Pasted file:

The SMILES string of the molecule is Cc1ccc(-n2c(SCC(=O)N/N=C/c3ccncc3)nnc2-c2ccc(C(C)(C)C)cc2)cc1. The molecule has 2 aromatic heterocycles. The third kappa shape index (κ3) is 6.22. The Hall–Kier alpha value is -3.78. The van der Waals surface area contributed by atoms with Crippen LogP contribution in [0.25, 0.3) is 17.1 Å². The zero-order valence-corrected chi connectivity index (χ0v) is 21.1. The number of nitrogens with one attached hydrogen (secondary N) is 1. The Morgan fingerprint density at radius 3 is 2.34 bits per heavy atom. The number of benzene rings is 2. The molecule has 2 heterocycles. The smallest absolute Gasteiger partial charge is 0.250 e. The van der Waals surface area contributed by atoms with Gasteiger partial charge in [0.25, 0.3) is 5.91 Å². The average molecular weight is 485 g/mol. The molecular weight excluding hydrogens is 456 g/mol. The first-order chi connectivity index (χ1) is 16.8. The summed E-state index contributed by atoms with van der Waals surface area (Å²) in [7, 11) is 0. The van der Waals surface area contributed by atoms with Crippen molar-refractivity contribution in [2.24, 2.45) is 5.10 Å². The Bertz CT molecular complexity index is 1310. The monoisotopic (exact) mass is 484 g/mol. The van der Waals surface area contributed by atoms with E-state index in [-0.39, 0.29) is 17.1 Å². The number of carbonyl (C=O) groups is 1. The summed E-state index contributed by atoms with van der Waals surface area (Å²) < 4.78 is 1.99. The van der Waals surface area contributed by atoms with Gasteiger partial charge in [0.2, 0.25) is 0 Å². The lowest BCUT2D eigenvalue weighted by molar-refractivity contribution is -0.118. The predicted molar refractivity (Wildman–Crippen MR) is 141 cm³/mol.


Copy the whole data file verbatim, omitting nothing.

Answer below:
The SMILES string of the molecule is Cc1ccc(-n2c(SCC(=O)N/N=C/c3ccncc3)nnc2-c2ccc(C(C)(C)C)cc2)cc1. The molecule has 2 aromatic heterocycles. The third kappa shape index (κ3) is 6.22. The Hall–Kier alpha value is -3.78. The van der Waals surface area contributed by atoms with Crippen LogP contribution in [0.25, 0.3) is 17.1 Å². The zero-order valence-corrected chi connectivity index (χ0v) is 21.1. The number of nitrogens with one attached hydrogen (secondary N) is 1. The Morgan fingerprint density at radius 3 is 2.34 bits per heavy atom. The number of benzene rings is 2. The molecule has 2 heterocycles. The smallest absolute Gasteiger partial charge is 0.250 e. The van der Waals surface area contributed by atoms with Gasteiger partial charge in [0.25, 0.3) is 5.91 Å². The average molecular weight is 485 g/mol. The molecular weight excluding hydrogens is 456 g/mol. The first-order chi connectivity index (χ1) is 16.8. The summed E-state index contributed by atoms with van der Waals surface area (Å²) in [7, 11) is 0. The van der Waals surface area contributed by atoms with Crippen molar-refractivity contribution in [2.24, 2.45) is 5.10 Å². The Bertz CT molecular complexity index is 1310. The monoisotopic (exact) mass is 484 g/mol. The van der Waals surface area contributed by atoms with E-state index in [-0.39, 0.29) is 17.1 Å². The number of carbonyl (C=O) groups is 1. The summed E-state index contributed by atoms with van der Waals surface area (Å²) < 4.78 is 1.99. The van der Waals surface area contributed by atoms with Gasteiger partial charge in [0.2, 0.25) is 0 Å². The lowest BCUT2D eigenvalue weighted by molar-refractivity contribution is -0.118. The predicted molar refractivity (Wildman–Crippen MR) is 141 cm³/mol.